It is important that you leave details of yourself and your intended route in the intentions book as the information becomes invaluable in search and rescue situations. Therefore It is not sufficient to just to leave a trail name and ‘TA SOBO‘. There have been difficulties in locating missing persons in previous years due to LandSAR having insufficient information
A good example of how to leave your intentions might be;
Name: Amy Iko ‘Ikoliko’
Intended route: TA SOBO Waitewaewae Hut — Parawai Hut
Sometimes a little more information is necessary for example: TA SOBO Royal Hut –Camp stream Hut via high route (important when you know there are different routes to get to the same destination)
Also don’t forget to put in your hut pass number. After a while you will have the number committed to memory and you will no longer have to rifle through your backpack for your hut pass but you still need to carry your hut pass with you. Occasionally you will come across hut wardens who will ask to see your backcountry hut pass.
I’m in Tekapo in prime tourist season and there is nowhere to stay, not even a campsite what do I do?
Hitch to Fairlie, the next town over.
Sections that reach known tourist destinations need to be planned very carefully if you need accomodation. Consider forward planning for the following sections if you know you will be near them around public holidays or peak summer periods (Christmas/New Year & Easter/ANZAC or Mid Jan-Mid Feb–Chinese new year)—-Whanganui River Journey and Tongiriro Crossing, Lake Tekapo, Wanaka and Queenstown
Do I need a poo trowel/shovel?
YES YOU DO!!!!!
Please embody leave no trace principles. Kiwis have strong feelings about any perceived desecration of the whenua (land). Do not irk the locals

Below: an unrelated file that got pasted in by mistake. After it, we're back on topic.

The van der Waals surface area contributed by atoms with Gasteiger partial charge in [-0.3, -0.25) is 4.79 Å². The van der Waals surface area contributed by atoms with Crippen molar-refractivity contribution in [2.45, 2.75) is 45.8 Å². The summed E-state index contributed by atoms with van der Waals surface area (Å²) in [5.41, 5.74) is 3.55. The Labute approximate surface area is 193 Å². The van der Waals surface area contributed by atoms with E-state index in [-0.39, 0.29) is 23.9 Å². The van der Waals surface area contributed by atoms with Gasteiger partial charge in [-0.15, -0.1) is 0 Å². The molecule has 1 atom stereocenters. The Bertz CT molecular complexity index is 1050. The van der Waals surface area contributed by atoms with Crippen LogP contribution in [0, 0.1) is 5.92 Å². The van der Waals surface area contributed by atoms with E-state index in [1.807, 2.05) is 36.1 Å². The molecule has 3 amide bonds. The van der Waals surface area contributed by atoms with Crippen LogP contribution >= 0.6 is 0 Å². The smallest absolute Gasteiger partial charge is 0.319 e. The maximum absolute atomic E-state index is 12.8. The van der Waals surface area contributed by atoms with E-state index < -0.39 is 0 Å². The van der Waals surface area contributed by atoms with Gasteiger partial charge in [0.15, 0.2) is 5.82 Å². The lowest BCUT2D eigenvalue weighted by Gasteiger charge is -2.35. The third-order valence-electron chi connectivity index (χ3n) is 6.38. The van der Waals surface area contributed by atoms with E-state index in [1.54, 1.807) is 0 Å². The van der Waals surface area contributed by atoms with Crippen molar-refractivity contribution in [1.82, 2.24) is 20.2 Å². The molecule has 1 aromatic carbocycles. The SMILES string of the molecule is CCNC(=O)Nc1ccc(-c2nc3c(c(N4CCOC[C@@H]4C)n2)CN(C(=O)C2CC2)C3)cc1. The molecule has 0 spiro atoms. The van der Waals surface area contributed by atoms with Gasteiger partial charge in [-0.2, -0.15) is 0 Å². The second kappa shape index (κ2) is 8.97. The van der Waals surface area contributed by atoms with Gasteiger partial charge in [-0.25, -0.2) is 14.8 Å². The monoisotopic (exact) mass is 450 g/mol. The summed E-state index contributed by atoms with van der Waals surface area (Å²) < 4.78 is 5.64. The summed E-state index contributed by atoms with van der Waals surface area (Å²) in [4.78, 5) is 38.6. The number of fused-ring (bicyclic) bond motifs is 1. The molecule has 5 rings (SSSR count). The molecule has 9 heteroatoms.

You can get light weight trowels and it is really important that you carry one always. A stick just isn’t good enough to break through the top layer of soil especially in places like Canterbury where the soil is arid and tough. If you need to know a little more around how to dig a poo hole or cat hole as American’s like to call it there is a helpful video here
How do I deal with my period on the trail?
The huge increase of exercise on Te Araroa meant I had one period before they stopped for eight months. I wish you the same crazy luck!
But for my one hit wonder which started in Raetea Forest (yay!) I used a sea sponge. This is usually what I tend to use as I find them more comfortable than menstrual cups and they just need to be rinsed well with water and squeezed out before being used again. They can also be washed while your in the shower with soap. They dry relatively quickly too. (I also use Thinx undies on shorter hikes–no more than three days)
There are plenty of resources out there on this topic but almost all of them round out to a menstrual cup being your best option. But if you are like me and they aren’t for you give the sea sponge a go. If you do want to stick to pads and/or tampons you will have to keep them in a zip lock bag and carry them out. Apparently adding a dry tea bag to the zip lock bag helps with odours
How can I avoid blisters?
A couple suggestions
- Break your shoes in prior to the trail and ensure you buy at least a size bigger
- Two pairs of light weight merino socks (icebreaker,mons royal etc) OR Toe socks (injinji etc)
- Wear gaiters to avoid debris and sediment getting into your shoes and rubbing
P.S As much as this kiwi loves (and I truly mean lovvees!) Hikers wool this stuff usually only works in sturdy boots without flex and when the terrain is dry. Once you do a river crossing it will usually soak through and shift the wool causing more rubbing.
What are the best remedies for blisters?
A couple suggestions
- Leave the blister and cover it with blister patch, band aid or second skin OR